Fresh off a huge James Beard Award win for best chef in America, the demand for Rob Rubba’s polished vegetarian menus in Shaw is expectedly off the charts — with Oyster Oyster dinner seatings all booked up through September. But a casual new counterpart opening Thursday, July 20, offers walk-ins an accessible (and more affordable) snapshot of the acclaimed dishes and drinks being served next door (1440 8th Street NW).
Oyster Garage welcomes 20 guests at a time into a color-soaked space packed with vintage pinball machines, animated (oyster) mushroom murals, and old-school skateboarding videos on loop. A dressed-down menu to match includes hefty square pies topped with peak produce, Mid-Atlantic oysters on the half shell, carefully curated natural wines, and beers made from Virginia grains, yeast, and hops. Oyster Garage opens 30 minutes before its Michelin-starred parent, in part, to cater to nearby residents getting off work right at 5 p.m.
Rubba puts vegetables on a pedestal at Oyster Oyster, which makes the 28-seat dining room ideal for diners who don’t eat meat but still want to enjoy an avant-garde meal for $95 (plus $60 wine pairings). Rubba, who first attracted D.C. critics’ attention as the former chef at Hazel, partnered with restaurateur Max Kuller on the pandemic-era venture that opened in fall 2020 and continues to source from hyperlocal farms and mills.
“Oyster Oyster has been received so well,” Rubba tells Eater. “It’s been a blessing to have [Oyster Garage] on the back burner to finally showcase something extremely accessible for everyone.”
Oyster Oyster’s environmentally-friendly mantra carries over to its new pint-sized sibling. To cut down on excess water use, oysters aren’t served on ice. Instead, bivalves balance on chilled plates pulled straight from the fridge. (Fun fact: one oyster can filter up to 50 gallons of water a day.) Oysters, sent out in sets of three ($9), six ($18), or a dozen ($34), arrive with an optional chili-mushroom XO sauce.
Grandma pizza slices ($8 each) are “inspired by the big Sicilian slices I got when I was a kid in New Jersey, dressed with the best of season’s bounty,” says Rubba, who’s a big bread buff.
He says each square-shaped pie, which can be prepared vegan (cheese-free) or not, acts as a canvas to showcase the “same high quality ingredients” sprinkled across Oyster Oyster’s prix fixe menus, producing a “trickle-down effect from the dining room.”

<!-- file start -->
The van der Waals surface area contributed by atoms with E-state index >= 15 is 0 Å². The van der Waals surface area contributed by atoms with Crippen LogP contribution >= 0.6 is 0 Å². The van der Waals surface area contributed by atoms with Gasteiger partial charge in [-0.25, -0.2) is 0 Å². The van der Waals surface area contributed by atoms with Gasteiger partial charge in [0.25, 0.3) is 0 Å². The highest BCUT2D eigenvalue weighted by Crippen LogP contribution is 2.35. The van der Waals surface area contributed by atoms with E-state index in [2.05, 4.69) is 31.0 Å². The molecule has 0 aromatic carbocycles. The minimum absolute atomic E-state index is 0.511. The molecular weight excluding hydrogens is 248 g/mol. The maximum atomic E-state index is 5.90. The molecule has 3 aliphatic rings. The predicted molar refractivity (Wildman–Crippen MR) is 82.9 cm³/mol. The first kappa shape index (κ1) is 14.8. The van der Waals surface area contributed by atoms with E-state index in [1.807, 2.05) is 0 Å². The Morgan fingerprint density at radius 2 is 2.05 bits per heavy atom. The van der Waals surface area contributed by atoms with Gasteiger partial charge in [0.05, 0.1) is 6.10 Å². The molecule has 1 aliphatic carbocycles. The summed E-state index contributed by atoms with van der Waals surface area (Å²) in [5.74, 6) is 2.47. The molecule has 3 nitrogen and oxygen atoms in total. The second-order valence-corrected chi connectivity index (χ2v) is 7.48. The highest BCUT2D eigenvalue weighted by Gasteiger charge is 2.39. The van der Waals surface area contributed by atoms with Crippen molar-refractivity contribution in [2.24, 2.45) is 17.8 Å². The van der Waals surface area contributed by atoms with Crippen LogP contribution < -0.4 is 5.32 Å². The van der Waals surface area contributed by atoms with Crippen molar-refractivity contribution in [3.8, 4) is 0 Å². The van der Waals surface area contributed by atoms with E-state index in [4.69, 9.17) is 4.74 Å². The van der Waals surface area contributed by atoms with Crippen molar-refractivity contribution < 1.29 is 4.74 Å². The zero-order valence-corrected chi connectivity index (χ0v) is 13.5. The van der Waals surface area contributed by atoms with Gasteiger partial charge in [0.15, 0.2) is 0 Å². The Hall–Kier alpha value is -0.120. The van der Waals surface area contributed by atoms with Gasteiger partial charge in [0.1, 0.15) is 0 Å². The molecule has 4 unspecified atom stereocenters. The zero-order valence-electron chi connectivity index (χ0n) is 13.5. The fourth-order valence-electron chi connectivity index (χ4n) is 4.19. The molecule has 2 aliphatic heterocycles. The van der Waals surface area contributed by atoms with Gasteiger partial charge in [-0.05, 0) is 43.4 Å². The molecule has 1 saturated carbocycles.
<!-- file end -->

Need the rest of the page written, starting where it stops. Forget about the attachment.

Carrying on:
A whimsical wine list by the glass or bottle bounces around various regions and varietals, with the common thread being a knack for biodynamic and organic practices. Try Lightwell Survey’s riesling from Shenandoah or Day Wines’ skin-contact L’Orange from Oregon, plus a Beaujolais on tap from French winemakers Rémi and Laurence Dufaitre.
A small section of rotating beers on tap ($10) kicks off with a saison collaboration with Black Narrows Brewing Co., which also supplies an umami-flavored wheat beer made with Chincoteague oysters. Wheatland Spring’s lager comes from barley grown in fields next to its Waterford, Virginia brewhouse.
The unused garage entrance was originally created as a grocery pick-up point next to Dolci Gelati. “In the very early days of COVID we were trying to figure out how we were able to use it,” he says. Activations inside have included a RĀKO Coffee pop-up to private pizza parties under a “2-Hour Parking” moniker. “Now it’s evolved into an open concept available for everyone to stop in,” he says.
The space itself plays up some of the partners’ favorite hobbies. Kuller happens to be an avid pinball machine collector, and two throwback games find a home in Oyster Garage: White Water and Seawitch, which “ties into the ocean theme of Oyster Oyster,” says Rubba.
Retro TVs air tricks of the same skateboarding legends Rubba used to follow growing up, and the backbar is made of recycled skate decks.
Top street artists flew in from Bogota and Mexico City years ago to douse the walls with trippy murals of blue Smurfs and Super Mario-styled mushrooms. A corner area was left blank for Rubba and his also-artistic sous chef to contribute brushstrokes of their own on a recent Sunday afternoon.
More seats could eventually spill out onto the sidewalk, but for now, the small setup with a nice breeze fits around 15 to 20 standing or sitting on slick bar stools.
“We’re going to keep it fun and interesting — just whatever the vibe we’re feeling that day, with no real rules,” says Rubba. “Pop in, have a snack, play pinball, and listen to music.”